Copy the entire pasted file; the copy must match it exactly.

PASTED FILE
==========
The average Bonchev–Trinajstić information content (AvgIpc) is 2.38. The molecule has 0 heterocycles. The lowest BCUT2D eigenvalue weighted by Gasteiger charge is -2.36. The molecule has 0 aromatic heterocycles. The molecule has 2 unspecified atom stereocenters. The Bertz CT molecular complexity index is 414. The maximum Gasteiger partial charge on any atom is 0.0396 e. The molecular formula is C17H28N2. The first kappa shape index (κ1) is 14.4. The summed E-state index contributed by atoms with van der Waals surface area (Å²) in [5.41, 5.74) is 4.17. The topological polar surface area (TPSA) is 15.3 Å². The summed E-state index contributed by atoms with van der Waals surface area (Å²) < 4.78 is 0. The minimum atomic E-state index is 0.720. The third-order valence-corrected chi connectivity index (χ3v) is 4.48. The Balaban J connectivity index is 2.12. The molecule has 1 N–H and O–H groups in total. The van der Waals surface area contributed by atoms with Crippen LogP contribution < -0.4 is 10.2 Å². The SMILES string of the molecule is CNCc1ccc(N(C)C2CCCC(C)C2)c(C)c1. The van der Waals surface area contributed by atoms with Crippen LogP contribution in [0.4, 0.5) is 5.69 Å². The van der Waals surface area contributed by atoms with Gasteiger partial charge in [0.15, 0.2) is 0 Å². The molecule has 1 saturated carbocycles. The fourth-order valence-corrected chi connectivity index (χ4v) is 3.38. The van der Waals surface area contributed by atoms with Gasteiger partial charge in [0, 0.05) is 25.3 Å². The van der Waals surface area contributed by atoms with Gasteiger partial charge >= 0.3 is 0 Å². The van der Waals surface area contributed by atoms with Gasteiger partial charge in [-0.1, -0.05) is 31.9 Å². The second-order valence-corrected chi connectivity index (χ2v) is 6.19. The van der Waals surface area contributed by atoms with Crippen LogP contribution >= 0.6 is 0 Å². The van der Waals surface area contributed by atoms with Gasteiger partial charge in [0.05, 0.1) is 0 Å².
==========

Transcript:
The average Bonchev–Trinajstić information content (AvgIpc) is 2.38. The molecule has 0 heterocycles. The lowest BCUT2D eigenvalue weighted by Gasteiger charge is -2.36. The molecule has 0 aromatic heterocycles. The molecule has 2 unspecified atom stereocenters. The Bertz CT molecular complexity index is 414. The maximum Gasteiger partial charge on any atom is 0.0396 e. The molecular formula is C17H28N2. The first kappa shape index (κ1) is 14.4. The summed E-state index contributed by atoms with van der Waals surface area (Å²) in [5.41, 5.74) is 4.17. The topological polar surface area (TPSA) is 15.3 Å². The summed E-state index contributed by atoms with van der Waals surface area (Å²) < 4.78 is 0. The minimum atomic E-state index is 0.720. The third-order valence-corrected chi connectivity index (χ3v) is 4.48. The Balaban J connectivity index is 2.12. The molecule has 1 N–H and O–H groups in total. The van der Waals surface area contributed by atoms with Crippen LogP contribution < -0.4 is 10.2 Å². The SMILES string of the molecule is CNCc1ccc(N(C)C2CCCC(C)C2)c(C)c1. The van der Waals surface area contributed by atoms with Crippen LogP contribution in [0.4, 0.5) is 5.69 Å². The van der Waals surface area contributed by atoms with Gasteiger partial charge in [0.15, 0.2) is 0 Å². The molecule has 1 saturated carbocycles. The fourth-order valence-corrected chi connectivity index (χ4v) is 3.38. The van der Waals surface area contributed by atoms with Gasteiger partial charge in [0, 0.05) is 25.3 Å². The van der Waals surface area contributed by atoms with Gasteiger partial charge >= 0.3 is 0 Å². The van der Waals surface area contributed by atoms with Gasteiger partial charge in [-0.1, -0.05) is 31.9 Å². The second-order valence-corrected chi connectivity index (χ2v) is 6.19. The van der Waals surface area contributed by atoms with Crippen LogP contribution >= 0.6 is 0 Å². The van der Waals surface area contributed by atoms with Gasteiger partial charge in [0.05, 0.1) is 0 Å².